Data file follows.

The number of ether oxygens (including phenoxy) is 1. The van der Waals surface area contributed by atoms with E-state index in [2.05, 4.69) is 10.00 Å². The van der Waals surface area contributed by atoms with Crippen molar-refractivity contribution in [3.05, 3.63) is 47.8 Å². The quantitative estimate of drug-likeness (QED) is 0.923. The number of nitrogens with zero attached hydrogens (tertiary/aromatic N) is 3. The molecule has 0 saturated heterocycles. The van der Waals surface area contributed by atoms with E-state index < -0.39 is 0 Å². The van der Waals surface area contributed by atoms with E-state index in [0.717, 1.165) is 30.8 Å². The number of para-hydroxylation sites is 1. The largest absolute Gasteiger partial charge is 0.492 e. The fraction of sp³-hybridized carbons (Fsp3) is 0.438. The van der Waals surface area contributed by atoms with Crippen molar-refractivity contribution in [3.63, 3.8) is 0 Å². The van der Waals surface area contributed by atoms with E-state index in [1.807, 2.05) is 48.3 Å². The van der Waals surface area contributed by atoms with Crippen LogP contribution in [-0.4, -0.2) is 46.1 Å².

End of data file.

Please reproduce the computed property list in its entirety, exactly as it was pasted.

The number of ether oxygens (including phenoxy) is 1. The van der Waals surface area contributed by atoms with E-state index in [2.05, 4.69) is 10.00 Å². The van der Waals surface area contributed by atoms with Crippen molar-refractivity contribution in [3.05, 3.63) is 47.8 Å². The quantitative estimate of drug-likeness (QED) is 0.923. The number of nitrogens with zero attached hydrogens (tertiary/aromatic N) is 3. The molecule has 0 saturated heterocycles. The van der Waals surface area contributed by atoms with E-state index < -0.39 is 0 Å². The van der Waals surface area contributed by atoms with E-state index in [0.717, 1.165) is 30.8 Å². The number of para-hydroxylation sites is 1. The largest absolute Gasteiger partial charge is 0.492 e. The fraction of sp³-hybridized carbons (Fsp3) is 0.438. The van der Waals surface area contributed by atoms with Crippen molar-refractivity contribution in [3.63, 3.8) is 0 Å². The van der Waals surface area contributed by atoms with E-state index in [1.807, 2.05) is 48.3 Å². The van der Waals surface area contributed by atoms with Crippen LogP contribution in [-0.4, -0.2) is 46.1 Å².